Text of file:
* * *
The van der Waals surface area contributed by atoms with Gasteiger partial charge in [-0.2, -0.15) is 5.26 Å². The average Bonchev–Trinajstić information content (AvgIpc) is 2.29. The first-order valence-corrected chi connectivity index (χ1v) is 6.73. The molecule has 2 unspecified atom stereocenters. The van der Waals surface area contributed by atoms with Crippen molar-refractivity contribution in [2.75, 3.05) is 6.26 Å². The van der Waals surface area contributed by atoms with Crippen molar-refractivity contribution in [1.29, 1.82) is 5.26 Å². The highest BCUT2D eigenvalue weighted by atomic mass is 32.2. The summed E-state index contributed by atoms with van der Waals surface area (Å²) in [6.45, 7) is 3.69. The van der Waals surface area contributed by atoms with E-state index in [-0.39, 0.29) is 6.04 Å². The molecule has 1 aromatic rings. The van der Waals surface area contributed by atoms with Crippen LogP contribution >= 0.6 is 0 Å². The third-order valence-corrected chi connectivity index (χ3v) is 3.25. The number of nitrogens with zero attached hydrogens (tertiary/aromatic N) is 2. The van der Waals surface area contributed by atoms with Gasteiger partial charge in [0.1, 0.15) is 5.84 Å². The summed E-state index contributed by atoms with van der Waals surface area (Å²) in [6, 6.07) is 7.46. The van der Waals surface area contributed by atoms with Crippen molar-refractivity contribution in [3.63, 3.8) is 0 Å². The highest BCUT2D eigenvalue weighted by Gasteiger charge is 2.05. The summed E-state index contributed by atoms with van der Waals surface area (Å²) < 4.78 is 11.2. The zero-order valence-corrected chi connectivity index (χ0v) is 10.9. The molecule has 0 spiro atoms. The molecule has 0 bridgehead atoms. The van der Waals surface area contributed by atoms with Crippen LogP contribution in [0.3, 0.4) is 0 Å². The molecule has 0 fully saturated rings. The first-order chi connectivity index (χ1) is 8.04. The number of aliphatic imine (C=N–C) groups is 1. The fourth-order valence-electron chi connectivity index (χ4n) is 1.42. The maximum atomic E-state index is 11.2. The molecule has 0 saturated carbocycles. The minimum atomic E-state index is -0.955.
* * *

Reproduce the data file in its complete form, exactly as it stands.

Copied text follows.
The van der Waals surface area contributed by atoms with Gasteiger partial charge in [-0.2, -0.15) is 5.26 Å². The average Bonchev–Trinajstić information content (AvgIpc) is 2.29. The first-order valence-corrected chi connectivity index (χ1v) is 6.73. The molecule has 2 unspecified atom stereocenters. The van der Waals surface area contributed by atoms with Crippen molar-refractivity contribution in [2.75, 3.05) is 6.26 Å². The van der Waals surface area contributed by atoms with Crippen molar-refractivity contribution in [1.29, 1.82) is 5.26 Å². The highest BCUT2D eigenvalue weighted by atomic mass is 32.2. The summed E-state index contributed by atoms with van der Waals surface area (Å²) in [6.45, 7) is 3.69. The van der Waals surface area contributed by atoms with E-state index in [-0.39, 0.29) is 6.04 Å². The molecule has 1 aromatic rings. The van der Waals surface area contributed by atoms with Crippen LogP contribution >= 0.6 is 0 Å². The third-order valence-corrected chi connectivity index (χ3v) is 3.25. The number of nitrogens with zero attached hydrogens (tertiary/aromatic N) is 2. The van der Waals surface area contributed by atoms with Gasteiger partial charge in [0.1, 0.15) is 5.84 Å². The summed E-state index contributed by atoms with van der Waals surface area (Å²) in [6, 6.07) is 7.46. The van der Waals surface area contributed by atoms with Crippen molar-refractivity contribution in [3.63, 3.8) is 0 Å². The highest BCUT2D eigenvalue weighted by Gasteiger charge is 2.05. The summed E-state index contributed by atoms with van der Waals surface area (Å²) < 4.78 is 11.2. The zero-order valence-corrected chi connectivity index (χ0v) is 10.9. The molecule has 0 spiro atoms. The molecule has 0 bridgehead atoms. The van der Waals surface area contributed by atoms with Crippen LogP contribution in [0.3, 0.4) is 0 Å². The molecule has 0 fully saturated rings. The first-order chi connectivity index (χ1) is 8.04. The number of aliphatic imine (C=N–C) groups is 1. The fourth-order valence-electron chi connectivity index (χ4n) is 1.42. The maximum atomic E-state index is 11.2. The molecule has 0 saturated carbocycles. The minimum atomic E-state index is -0.955.